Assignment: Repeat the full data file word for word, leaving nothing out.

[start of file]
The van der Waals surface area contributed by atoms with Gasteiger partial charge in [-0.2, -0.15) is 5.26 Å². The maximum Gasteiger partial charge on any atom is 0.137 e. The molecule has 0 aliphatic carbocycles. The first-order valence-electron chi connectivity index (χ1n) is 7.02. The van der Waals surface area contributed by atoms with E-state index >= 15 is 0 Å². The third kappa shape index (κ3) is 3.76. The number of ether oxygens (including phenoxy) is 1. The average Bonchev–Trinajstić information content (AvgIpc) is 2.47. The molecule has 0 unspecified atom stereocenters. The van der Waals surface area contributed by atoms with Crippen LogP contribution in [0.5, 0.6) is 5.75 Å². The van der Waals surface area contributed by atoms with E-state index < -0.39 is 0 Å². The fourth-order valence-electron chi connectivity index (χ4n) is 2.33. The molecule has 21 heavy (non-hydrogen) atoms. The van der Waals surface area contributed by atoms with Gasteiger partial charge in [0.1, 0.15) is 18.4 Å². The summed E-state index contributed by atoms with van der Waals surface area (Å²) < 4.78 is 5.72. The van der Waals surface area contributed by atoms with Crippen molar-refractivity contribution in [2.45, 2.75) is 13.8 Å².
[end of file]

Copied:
The van der Waals surface area contributed by atoms with Gasteiger partial charge in [-0.2, -0.15) is 5.26 Å². The maximum Gasteiger partial charge on any atom is 0.137 e. The molecule has 0 aliphatic carbocycles. The first-order valence-electron chi connectivity index (χ1n) is 7.02. The van der Waals surface area contributed by atoms with E-state index >= 15 is 0 Å². The third kappa shape index (κ3) is 3.76. The number of ether oxygens (including phenoxy) is 1. The average Bonchev–Trinajstić information content (AvgIpc) is 2.47. The molecule has 0 unspecified atom stereocenters. The van der Waals surface area contributed by atoms with Crippen LogP contribution in [0.5, 0.6) is 5.75 Å². The van der Waals surface area contributed by atoms with E-state index < -0.39 is 0 Å². The fourth-order valence-electron chi connectivity index (χ4n) is 2.33. The molecule has 21 heavy (non-hydrogen) atoms. The van der Waals surface area contributed by atoms with Gasteiger partial charge in [0.1, 0.15) is 18.4 Å². The summed E-state index contributed by atoms with van der Waals surface area (Å²) < 4.78 is 5.72. The van der Waals surface area contributed by atoms with Crippen molar-refractivity contribution in [2.45, 2.75) is 13.8 Å².